Advice, Writing

Building Worlds One Word at a Time

Good evening, everyone! Today, I’m going to write about one of my favorite things about writing: world building. I love well-built worlds in other’s work, and I love spending time building worlds in my own work. My favorite stories tend to be the ones that have fully realized worlds and settings. DuneWest World, the Harry Potter series. All of these stories have well-constructed worlds that are the foundations for the novel. Without them, the stories fall apart. World building is about as important, at least in my mind, as the plot of your novel. I’ll discuss how I work on building worlds and offer tips and tricks that I’ve found useful in my own writing.

Now, with my usually terrible transition skills, let’s get started with the meat of the post.

Generally, when I approach world building, I start thinking about the differences between the real world and the world in my story. Is magic real? Has technology advanced in such a way as to dramatically change the way we interact with machines and computers? Are there aliens or fantastical creatures? Once you start then, you can flesh out the specifics. Yes, magic is real. It manifests in these ways and can be controlled under these circumstances and by these people. Technology is dependent on steam instead of internal combustion engines (this is literally what makes steampunk steampunk). Unicorns are real, but they’re actually aliens.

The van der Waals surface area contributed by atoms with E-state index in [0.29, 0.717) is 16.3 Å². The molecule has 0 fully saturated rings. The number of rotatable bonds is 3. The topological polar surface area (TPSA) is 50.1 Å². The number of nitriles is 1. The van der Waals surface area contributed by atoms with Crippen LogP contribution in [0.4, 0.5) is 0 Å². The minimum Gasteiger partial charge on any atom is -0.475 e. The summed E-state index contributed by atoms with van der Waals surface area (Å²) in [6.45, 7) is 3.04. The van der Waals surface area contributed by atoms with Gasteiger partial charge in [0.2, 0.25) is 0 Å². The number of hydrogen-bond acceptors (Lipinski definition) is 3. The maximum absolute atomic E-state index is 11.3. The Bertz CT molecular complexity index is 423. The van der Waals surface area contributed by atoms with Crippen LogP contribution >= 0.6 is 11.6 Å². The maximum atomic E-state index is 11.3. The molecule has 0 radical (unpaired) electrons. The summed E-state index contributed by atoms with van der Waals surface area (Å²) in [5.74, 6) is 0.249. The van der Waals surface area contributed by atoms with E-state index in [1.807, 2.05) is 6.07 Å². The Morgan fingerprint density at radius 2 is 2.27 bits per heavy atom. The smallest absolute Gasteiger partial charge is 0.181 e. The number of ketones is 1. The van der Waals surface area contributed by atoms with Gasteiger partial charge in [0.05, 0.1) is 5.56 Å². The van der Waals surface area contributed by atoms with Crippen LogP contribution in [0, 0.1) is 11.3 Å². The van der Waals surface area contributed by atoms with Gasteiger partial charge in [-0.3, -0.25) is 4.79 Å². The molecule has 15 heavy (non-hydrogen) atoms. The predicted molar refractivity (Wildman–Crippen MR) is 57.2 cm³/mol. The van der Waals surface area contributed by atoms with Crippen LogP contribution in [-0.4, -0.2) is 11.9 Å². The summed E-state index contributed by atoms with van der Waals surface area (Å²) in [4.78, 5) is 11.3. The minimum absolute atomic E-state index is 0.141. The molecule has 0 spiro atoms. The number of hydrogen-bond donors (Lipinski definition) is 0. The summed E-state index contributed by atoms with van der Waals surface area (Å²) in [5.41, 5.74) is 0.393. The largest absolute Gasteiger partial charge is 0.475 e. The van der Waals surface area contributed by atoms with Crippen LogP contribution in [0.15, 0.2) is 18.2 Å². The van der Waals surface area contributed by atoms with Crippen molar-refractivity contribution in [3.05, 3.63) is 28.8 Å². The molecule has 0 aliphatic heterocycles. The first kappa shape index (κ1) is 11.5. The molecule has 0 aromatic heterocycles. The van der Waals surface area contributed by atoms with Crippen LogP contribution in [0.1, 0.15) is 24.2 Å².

Once the differences are defined and fleshed out, you want to start setting your rules up. Just like the real world is constrained and defined by scientific rules, your

Dam wizards. And yes, I do think I’m funny.

fictional world needs to be constrained and defined. If your magic rules state that fire mages can’t use water spells, then you don’t want to break that rule*. You’re creating an expectation for your audience about how the world you’re introducing them to works. By setting up a solid foundation for them, you allow them to focus on other, more important aspects of the story. The next step is how your differences and the rules that govern them impact the world around your characters. To continue with the magic theme, if someone can use magic to control or generate water, how does that translate into something used in the world? Maybe there are cities in the middle of deserts because there’s no resource limitation now. Maybe there are wizards in perpetual servitude because they power massive water turbines that power the city where your story is based. Again, you’re looking to be as realistic as possible. In the real world, people use things to benefit the human race. Your world should be the same.